Ian T Jackson
Plastic and Craniofacial Surgeon, 1934-2020
It is with great sadness that the death of Ian T Jackson was announced on Sunday 2 August 2020.
Ian was born in Glasgow on 24 December 1934. He was educated at Eastbank Academy in Shettleston and graduated from Glasgow Medical School in 1959. After completing his Internships and Residency at the Glasgow Royal Infirmary, he went on to train as a Plastic Surgeon in the region. He attained his FRCS from the Royal College of Physicians and Surgeons of Glasgow in 1964 .
He was appointed as Consultant Plastic Surgeon at the West of Scotland Plastic and Maxillofacial Unit at Canniesburn Hospital, Glasgow in 1968. Here he gained international recognition for his work in cleft lip and palate and also for advancing techniques in craniofacial reconstructive surgery. The Unit gained an international reputation as a centre of excellence for reconstructive surgery.
Professor Jackson was active in medical volunteer work and during this time while in Peru in 1976 he met a three year old boy, David, who has been abandoned at birth. David had a significant facial disfigurement where he had no upper jaw or nose due to Noma. With the help of a Swiss charity he was taken to Glasgow where Ian undertook a number of innovative and challenging reconstructive procedures over a number of years totalling almost 80. David was subsequently adopted into the Jackson family.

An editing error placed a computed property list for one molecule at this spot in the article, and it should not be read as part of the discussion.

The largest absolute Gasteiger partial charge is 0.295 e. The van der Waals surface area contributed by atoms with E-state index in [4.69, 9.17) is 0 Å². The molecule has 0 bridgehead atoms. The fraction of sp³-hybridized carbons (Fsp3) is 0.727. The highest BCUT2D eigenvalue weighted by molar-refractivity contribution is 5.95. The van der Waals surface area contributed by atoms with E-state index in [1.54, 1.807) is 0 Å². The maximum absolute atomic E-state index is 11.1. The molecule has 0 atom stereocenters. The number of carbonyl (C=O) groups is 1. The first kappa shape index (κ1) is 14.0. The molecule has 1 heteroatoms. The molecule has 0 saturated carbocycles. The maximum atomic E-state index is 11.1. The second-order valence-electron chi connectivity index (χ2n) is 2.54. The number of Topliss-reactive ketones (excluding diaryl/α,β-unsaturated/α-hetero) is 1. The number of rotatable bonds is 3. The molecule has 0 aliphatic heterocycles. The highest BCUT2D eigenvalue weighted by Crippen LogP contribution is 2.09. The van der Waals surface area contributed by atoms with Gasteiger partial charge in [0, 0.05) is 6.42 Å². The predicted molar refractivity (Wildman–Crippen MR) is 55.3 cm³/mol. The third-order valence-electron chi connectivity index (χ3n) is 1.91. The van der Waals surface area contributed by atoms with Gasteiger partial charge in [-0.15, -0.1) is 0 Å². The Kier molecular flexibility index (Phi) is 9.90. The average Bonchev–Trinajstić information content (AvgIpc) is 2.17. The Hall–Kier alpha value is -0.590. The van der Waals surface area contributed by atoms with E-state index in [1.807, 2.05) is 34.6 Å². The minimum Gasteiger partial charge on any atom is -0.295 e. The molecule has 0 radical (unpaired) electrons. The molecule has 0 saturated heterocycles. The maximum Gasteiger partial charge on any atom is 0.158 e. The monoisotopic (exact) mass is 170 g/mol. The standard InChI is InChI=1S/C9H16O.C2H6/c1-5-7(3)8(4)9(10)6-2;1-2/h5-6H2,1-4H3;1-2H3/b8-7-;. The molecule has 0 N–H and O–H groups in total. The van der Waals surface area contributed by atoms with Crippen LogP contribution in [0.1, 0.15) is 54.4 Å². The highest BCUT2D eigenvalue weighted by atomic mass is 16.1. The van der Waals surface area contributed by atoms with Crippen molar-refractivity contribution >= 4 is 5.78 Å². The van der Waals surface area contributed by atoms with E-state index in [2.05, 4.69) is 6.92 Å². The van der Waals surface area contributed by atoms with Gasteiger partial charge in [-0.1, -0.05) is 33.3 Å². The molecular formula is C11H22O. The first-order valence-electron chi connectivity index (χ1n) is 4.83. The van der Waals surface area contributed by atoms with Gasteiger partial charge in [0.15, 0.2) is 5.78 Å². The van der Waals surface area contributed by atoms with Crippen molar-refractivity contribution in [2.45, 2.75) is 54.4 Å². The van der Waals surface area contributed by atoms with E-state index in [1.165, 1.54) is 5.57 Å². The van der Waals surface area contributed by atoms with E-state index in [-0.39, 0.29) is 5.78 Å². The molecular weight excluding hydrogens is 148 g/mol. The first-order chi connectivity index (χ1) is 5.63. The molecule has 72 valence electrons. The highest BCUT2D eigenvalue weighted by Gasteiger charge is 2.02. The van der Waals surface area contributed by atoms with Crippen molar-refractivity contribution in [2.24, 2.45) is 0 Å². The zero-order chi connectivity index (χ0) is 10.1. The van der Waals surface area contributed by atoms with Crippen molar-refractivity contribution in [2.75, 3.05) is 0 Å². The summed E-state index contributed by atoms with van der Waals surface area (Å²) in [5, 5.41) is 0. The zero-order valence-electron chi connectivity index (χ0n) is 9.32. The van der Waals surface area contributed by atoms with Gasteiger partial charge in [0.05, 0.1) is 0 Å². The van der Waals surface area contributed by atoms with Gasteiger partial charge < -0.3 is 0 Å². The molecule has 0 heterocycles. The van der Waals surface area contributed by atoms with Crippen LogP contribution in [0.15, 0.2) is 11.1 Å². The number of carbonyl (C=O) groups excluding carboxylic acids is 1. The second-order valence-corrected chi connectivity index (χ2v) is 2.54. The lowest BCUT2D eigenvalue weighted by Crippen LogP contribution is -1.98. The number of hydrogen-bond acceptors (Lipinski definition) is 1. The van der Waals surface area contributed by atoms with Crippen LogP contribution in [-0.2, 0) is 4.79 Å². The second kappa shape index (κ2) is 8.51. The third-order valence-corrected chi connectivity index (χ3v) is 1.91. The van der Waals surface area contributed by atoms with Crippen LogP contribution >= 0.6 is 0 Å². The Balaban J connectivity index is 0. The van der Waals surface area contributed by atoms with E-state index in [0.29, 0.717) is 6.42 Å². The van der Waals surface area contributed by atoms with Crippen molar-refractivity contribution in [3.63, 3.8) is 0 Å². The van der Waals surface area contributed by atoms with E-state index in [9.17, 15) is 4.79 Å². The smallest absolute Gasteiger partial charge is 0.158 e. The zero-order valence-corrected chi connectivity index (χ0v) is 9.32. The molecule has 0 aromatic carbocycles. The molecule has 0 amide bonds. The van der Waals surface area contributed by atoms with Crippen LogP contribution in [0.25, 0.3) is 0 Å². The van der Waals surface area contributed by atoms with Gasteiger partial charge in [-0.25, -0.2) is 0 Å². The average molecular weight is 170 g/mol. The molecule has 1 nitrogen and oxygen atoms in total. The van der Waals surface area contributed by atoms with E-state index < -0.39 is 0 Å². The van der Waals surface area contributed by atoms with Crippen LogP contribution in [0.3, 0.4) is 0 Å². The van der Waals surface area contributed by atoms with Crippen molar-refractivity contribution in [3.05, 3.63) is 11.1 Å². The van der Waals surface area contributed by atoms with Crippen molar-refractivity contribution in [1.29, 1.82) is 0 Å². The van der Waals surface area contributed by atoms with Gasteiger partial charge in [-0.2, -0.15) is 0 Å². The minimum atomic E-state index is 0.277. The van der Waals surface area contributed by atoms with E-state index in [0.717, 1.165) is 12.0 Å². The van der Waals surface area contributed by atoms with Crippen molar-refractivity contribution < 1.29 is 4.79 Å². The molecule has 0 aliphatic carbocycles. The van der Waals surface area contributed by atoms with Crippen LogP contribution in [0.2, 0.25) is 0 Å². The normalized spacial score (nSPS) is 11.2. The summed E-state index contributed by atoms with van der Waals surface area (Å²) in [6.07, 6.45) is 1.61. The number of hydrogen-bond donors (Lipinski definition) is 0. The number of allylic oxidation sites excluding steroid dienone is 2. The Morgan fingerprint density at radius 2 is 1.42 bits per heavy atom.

This became the subject of a number documentaries by the BBC between 1980 and 1999 which captured the publics’ imagination particularly of Glaswegians who took David as to be one of their own.
Professor Jackson then moved to the USA in 1979 where he became Chair of the Dept of Plastic and Reconstructive Surgery, Mayo clinic in Rochester, Minnesota. He later moved to Michigan in 1989 where he founded the Craniofacial Institute at Providence Hospital in Southfield.
He was an enthusiastic teacher and educator who was active in training the next generation of surgeons. His 1985 book, Local Flaps in Head and Neck Reconstruction remains one of the outstanding textbooks in its field, used by many surgeons today. His bibliography, talks, lectures and orations fill many pages.
Professor Jackson was a prolific contributor to world of plastic and craniofacial surgery attaining numerous awards and accolades. Awards included the Sir Harold Gillies Gold Medal from the British Association of Plastic Surgeons and he was awarded Honorary FRCS by our College in 2002.
Professor Jackson is survived by his wife, Marjorie, and his five children.
Andrew I Edwards
Oral & Maxillofacial Surgeon
Vice President (Dental)